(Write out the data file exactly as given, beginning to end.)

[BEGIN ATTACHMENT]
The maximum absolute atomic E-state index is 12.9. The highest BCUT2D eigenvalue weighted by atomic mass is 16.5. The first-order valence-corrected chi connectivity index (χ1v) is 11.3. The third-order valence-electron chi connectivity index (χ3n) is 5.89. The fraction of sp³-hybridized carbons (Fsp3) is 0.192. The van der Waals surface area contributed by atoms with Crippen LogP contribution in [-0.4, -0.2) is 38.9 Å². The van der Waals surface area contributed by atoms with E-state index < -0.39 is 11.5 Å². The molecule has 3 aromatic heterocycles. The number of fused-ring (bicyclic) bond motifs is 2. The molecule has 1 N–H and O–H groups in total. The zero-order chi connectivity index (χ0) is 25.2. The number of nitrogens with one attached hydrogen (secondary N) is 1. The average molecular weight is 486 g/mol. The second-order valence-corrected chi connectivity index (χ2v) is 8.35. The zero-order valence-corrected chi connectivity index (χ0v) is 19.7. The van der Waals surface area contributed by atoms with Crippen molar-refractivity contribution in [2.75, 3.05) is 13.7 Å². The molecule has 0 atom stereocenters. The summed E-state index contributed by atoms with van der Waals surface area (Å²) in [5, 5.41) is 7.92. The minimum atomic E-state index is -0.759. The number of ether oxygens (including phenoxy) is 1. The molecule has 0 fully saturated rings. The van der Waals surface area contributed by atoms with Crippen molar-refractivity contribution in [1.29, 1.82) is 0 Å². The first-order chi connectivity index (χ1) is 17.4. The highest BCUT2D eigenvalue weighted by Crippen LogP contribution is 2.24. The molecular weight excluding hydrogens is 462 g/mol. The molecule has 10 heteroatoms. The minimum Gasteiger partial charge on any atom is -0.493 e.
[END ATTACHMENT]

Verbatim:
The maximum absolute atomic E-state index is 12.9. The highest BCUT2D eigenvalue weighted by atomic mass is 16.5. The first-order valence-corrected chi connectivity index (χ1v) is 11.3. The third-order valence-electron chi connectivity index (χ3n) is 5.89. The fraction of sp³-hybridized carbons (Fsp3) is 0.192. The van der Waals surface area contributed by atoms with Crippen LogP contribution in [-0.4, -0.2) is 38.9 Å². The van der Waals surface area contributed by atoms with E-state index < -0.39 is 11.5 Å². The molecule has 3 aromatic heterocycles. The number of fused-ring (bicyclic) bond motifs is 2. The molecule has 1 N–H and O–H groups in total. The zero-order chi connectivity index (χ0) is 25.2. The number of nitrogens with one attached hydrogen (secondary N) is 1. The average molecular weight is 486 g/mol. The second-order valence-corrected chi connectivity index (χ2v) is 8.35. The zero-order valence-corrected chi connectivity index (χ0v) is 19.7. The van der Waals surface area contributed by atoms with Crippen molar-refractivity contribution in [2.75, 3.05) is 13.7 Å². The molecule has 0 atom stereocenters. The summed E-state index contributed by atoms with van der Waals surface area (Å²) in [5, 5.41) is 7.92. The minimum atomic E-state index is -0.759. The number of ether oxygens (including phenoxy) is 1. The molecule has 0 fully saturated rings. The van der Waals surface area contributed by atoms with Crippen molar-refractivity contribution in [1.29, 1.82) is 0 Å². The first-order chi connectivity index (χ1) is 17.4. The highest BCUT2D eigenvalue weighted by Crippen LogP contribution is 2.24. The molecular weight excluding hydrogens is 462 g/mol. The molecule has 10 heteroatoms. The minimum Gasteiger partial charge on any atom is -0.493 e.